My Weak Ankle

By Dr. Andrew Crellin- West Warwick, Rhode Island

Or as I like to call it, “My Vindictive Ankle”. I did something bad to it a long time ago and to this day it never lets me forget. Yes, ankles can be unforgiving, especially if you ignore them after an injury. Now the aim of this column is general advice. Assumptions are made in order not to make this a text book length article and bore the unaffected . So let’s just say you “twisted” your ankle several months/years ago and it is still problematic. Initially it was swollen, painful to walk on and now it is mostly OK but you don’t trust it. It hurts when you go up/down stairs, walk on uneven ground (beach) or move side to side with any enthusiasm. Maybe you had it x-rayed and it was negative (not broken or dislocated), regardless it’s been long enough, and its better now, so you know it’s “OK”.

So what we have here is a formally sprained (ligaments)/strained (muscles) ankle that is now chronic in nature and has failed to return to its former robust self.
There are 2 approaches A. self care B. see a professional.

Let’s start with self care. At this point it’s not swollen or tender and you can walk on it for the most part. We start with stretching (see last month’s article). Hips, hamstrings, Achilles tendon and soleus muscle (often ignored). If you do not have good flexibility in the Achilles tendon complex you may not be dorsiflexing (bending your foot up) enough during gait causing you’re foot and ankle to roll over.

Strengthening is equally as important. The peroneal muscles on the outside of your lower leg get stretched/damaged along with the ligaments during the lateral ankle roll injury (90% of ankle sprains happen on the outside) and need to be rehabilitated. Strengthening calf muscles and gluteal musculature (your buttocks) also play a large role in the rehabilitative process. Exercises and programs for these muscle groups are all over the internet.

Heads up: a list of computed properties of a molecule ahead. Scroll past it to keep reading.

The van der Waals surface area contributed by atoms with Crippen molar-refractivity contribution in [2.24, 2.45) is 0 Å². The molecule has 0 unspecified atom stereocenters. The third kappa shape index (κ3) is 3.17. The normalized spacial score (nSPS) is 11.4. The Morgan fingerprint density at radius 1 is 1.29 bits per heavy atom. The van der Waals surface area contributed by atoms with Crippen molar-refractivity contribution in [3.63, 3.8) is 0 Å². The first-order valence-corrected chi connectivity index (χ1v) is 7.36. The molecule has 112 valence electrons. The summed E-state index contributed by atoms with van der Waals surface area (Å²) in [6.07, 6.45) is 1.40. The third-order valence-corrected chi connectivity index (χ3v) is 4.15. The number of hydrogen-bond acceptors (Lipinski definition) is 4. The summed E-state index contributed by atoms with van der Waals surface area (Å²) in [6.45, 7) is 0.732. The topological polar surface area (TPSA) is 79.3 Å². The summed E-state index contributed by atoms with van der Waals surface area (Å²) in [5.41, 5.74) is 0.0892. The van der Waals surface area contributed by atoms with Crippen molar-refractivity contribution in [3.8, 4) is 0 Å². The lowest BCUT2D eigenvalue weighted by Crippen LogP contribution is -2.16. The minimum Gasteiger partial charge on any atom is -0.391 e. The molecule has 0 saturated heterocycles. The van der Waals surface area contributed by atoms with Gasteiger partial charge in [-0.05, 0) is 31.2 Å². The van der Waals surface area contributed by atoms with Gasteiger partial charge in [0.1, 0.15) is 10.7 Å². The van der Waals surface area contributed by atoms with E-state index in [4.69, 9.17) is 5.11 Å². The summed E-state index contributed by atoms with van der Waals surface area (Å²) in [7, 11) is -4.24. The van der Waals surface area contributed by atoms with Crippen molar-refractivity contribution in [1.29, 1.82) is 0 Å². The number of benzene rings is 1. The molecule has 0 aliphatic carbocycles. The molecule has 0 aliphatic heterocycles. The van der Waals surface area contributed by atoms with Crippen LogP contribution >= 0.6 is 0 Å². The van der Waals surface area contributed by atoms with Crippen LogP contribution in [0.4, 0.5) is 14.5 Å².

Interestingly the low back often comes into play with chronic ankle problems. The gluteal muscles become weak and do not offer their full support to the spine. This weakness can lead to a sacroiliac joint becoming unstable or lead to a lower lumbar joint dysfunction, both causing pain.

Sensory proprioception! This part is cool. In your body, and especially in your ligaments are nerve endings that tell you where your body is in space. For example, If I close my eyes and hold 2 fingers up, there are sensory receptors telling me I have 2 fingers up, not 3. If I move my fingers, there are sensory receptors telling I am moving my fingers, and telling me how fast I am moving and them and when I have stopped moving them. If ligaments are injured, the sensory receptors are not working at the speed they were intended. If you are walking on an uneven surface and your ankle begins to roll, the sensory receptors kick in, causing a reflex that sends a message up your leg to your spinal cord, it connects with a motor nerve and causes an appropriate reaction from the muscles in your leg to right the foot, not letting it roll. This reflex prevents you from spraining your ankle. If not properly rehabilitated, the ankle will roll. Thus the birth of a chronic ankle sprainer.

This is how you are going to fix this. Stand on one leg, have your hand close to a table in case you begin to fall. Balance on that one leg. You will sway. Keep working it. After that becomes less challenging, take away the other sensory feedback system you have by closing your eyes. Obviously sight also tells us where we are in space. When you close your eyes you shift the entire burden on to the sensory proprioceptive system. This challenges the system and makes it stronger. Make sure you have something to grab on to should you start to sway too much. Do this every day for about 5 minutes, more often if you think of it. You will notice a difference in how long you can go without falling the first week.

There are many features to a complete rehab program. Try this advice, if it doesn’t get you to where you want to be. You can always give me a call. And remember, as an old Irish friend of mine (Tom G.) used to say…

May those that love us, love us.
And those that don’t love us
May God turn their hearts.
And if He doesn’t turn their hearts,
May He turn their ankles,
So we will know them by their limping.

Dr. Andrew Crellin is a chiropractic physician and physical therapist with more 30 years of experience treating sports injuries. His office is located at 328 Cowesett Ave. West Warwick, R.I. and can reached at 821-6091

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